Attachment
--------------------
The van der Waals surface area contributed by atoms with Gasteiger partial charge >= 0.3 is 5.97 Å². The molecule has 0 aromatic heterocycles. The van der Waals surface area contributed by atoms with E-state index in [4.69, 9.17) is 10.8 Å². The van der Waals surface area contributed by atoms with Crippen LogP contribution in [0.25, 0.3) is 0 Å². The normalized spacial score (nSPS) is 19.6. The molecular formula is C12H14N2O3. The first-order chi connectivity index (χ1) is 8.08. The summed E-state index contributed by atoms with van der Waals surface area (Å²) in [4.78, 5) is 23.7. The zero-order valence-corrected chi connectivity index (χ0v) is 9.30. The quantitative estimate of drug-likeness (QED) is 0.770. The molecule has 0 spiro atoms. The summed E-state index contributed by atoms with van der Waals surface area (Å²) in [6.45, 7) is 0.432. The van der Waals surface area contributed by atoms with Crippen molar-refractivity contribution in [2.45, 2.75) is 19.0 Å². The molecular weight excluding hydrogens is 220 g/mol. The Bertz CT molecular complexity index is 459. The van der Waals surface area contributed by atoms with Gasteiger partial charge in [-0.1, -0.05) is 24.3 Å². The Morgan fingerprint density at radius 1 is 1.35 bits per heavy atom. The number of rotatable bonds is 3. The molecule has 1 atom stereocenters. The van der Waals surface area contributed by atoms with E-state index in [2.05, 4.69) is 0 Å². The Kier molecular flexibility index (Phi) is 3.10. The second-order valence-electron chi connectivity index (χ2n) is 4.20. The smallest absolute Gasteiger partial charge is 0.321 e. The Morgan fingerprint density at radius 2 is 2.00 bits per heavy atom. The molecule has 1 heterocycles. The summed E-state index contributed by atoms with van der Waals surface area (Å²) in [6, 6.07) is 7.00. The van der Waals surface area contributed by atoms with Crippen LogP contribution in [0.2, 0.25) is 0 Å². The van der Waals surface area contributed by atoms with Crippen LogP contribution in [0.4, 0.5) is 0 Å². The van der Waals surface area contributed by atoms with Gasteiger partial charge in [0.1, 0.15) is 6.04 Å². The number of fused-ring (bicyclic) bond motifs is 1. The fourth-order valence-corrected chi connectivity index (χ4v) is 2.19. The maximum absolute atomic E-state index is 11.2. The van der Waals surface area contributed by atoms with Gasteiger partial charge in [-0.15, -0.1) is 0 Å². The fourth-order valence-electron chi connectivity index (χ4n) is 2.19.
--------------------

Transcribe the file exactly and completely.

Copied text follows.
The van der Waals surface area contributed by atoms with Gasteiger partial charge >= 0.3 is 5.97 Å². The molecule has 0 aromatic heterocycles. The van der Waals surface area contributed by atoms with E-state index in [4.69, 9.17) is 10.8 Å². The van der Waals surface area contributed by atoms with Crippen LogP contribution in [0.25, 0.3) is 0 Å². The normalized spacial score (nSPS) is 19.6. The molecular formula is C12H14N2O3. The first-order chi connectivity index (χ1) is 8.08. The summed E-state index contributed by atoms with van der Waals surface area (Å²) in [4.78, 5) is 23.7. The zero-order valence-corrected chi connectivity index (χ0v) is 9.30. The quantitative estimate of drug-likeness (QED) is 0.770. The molecule has 0 spiro atoms. The summed E-state index contributed by atoms with van der Waals surface area (Å²) in [6.45, 7) is 0.432. The van der Waals surface area contributed by atoms with Crippen molar-refractivity contribution in [2.45, 2.75) is 19.0 Å². The molecular weight excluding hydrogens is 220 g/mol. The Bertz CT molecular complexity index is 459. The van der Waals surface area contributed by atoms with Gasteiger partial charge in [-0.1, -0.05) is 24.3 Å². The Morgan fingerprint density at radius 1 is 1.35 bits per heavy atom. The number of rotatable bonds is 3. The molecule has 1 atom stereocenters. The van der Waals surface area contributed by atoms with E-state index in [2.05, 4.69) is 0 Å². The Kier molecular flexibility index (Phi) is 3.10. The second-order valence-electron chi connectivity index (χ2n) is 4.20. The smallest absolute Gasteiger partial charge is 0.321 e. The Morgan fingerprint density at radius 2 is 2.00 bits per heavy atom. The molecule has 1 heterocycles. The summed E-state index contributed by atoms with van der Waals surface area (Å²) in [6, 6.07) is 7.00. The van der Waals surface area contributed by atoms with Crippen LogP contribution in [0.2, 0.25) is 0 Å². The van der Waals surface area contributed by atoms with Crippen LogP contribution in [0.4, 0.5) is 0 Å². The van der Waals surface area contributed by atoms with Gasteiger partial charge in [0.1, 0.15) is 6.04 Å². The number of fused-ring (bicyclic) bond motifs is 1. The fourth-order valence-corrected chi connectivity index (χ4v) is 2.19. The maximum absolute atomic E-state index is 11.2. The van der Waals surface area contributed by atoms with Gasteiger partial charge in [-0.15, -0.1) is 0 Å². The fourth-order valence-electron chi connectivity index (χ4n) is 2.19.